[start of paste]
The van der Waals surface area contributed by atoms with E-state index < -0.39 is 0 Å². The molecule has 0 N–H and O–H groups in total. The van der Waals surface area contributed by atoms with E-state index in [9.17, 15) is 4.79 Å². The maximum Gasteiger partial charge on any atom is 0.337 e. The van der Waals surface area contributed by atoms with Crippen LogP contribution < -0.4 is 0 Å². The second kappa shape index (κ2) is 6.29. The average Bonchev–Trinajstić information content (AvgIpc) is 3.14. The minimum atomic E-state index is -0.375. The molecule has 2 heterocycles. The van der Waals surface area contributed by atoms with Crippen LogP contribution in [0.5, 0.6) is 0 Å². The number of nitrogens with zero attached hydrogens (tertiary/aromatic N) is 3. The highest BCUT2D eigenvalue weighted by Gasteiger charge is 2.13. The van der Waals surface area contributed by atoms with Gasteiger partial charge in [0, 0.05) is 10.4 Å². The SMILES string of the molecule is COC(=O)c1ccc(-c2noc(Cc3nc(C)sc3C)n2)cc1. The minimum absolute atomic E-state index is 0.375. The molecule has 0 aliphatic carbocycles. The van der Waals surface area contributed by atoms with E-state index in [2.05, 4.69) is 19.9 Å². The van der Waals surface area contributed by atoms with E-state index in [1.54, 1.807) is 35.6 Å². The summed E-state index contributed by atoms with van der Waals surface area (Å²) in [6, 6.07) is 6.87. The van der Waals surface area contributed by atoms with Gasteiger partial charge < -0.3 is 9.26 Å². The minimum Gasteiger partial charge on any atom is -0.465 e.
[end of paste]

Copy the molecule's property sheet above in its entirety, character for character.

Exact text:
The van der Waals surface area contributed by atoms with E-state index < -0.39 is 0 Å². The molecule has 0 N–H and O–H groups in total. The van der Waals surface area contributed by atoms with E-state index in [9.17, 15) is 4.79 Å². The maximum Gasteiger partial charge on any atom is 0.337 e. The van der Waals surface area contributed by atoms with Crippen LogP contribution < -0.4 is 0 Å². The second kappa shape index (κ2) is 6.29. The average Bonchev–Trinajstić information content (AvgIpc) is 3.14. The minimum atomic E-state index is -0.375. The molecule has 2 heterocycles. The van der Waals surface area contributed by atoms with Crippen LogP contribution in [0.5, 0.6) is 0 Å². The number of nitrogens with zero attached hydrogens (tertiary/aromatic N) is 3. The highest BCUT2D eigenvalue weighted by Gasteiger charge is 2.13. The van der Waals surface area contributed by atoms with Gasteiger partial charge in [0, 0.05) is 10.4 Å². The SMILES string of the molecule is COC(=O)c1ccc(-c2noc(Cc3nc(C)sc3C)n2)cc1. The minimum absolute atomic E-state index is 0.375. The molecule has 0 aliphatic carbocycles. The van der Waals surface area contributed by atoms with E-state index in [2.05, 4.69) is 19.9 Å². The van der Waals surface area contributed by atoms with E-state index in [1.54, 1.807) is 35.6 Å². The summed E-state index contributed by atoms with van der Waals surface area (Å²) in [6, 6.07) is 6.87. The van der Waals surface area contributed by atoms with Gasteiger partial charge < -0.3 is 9.26 Å². The minimum Gasteiger partial charge on any atom is -0.465 e.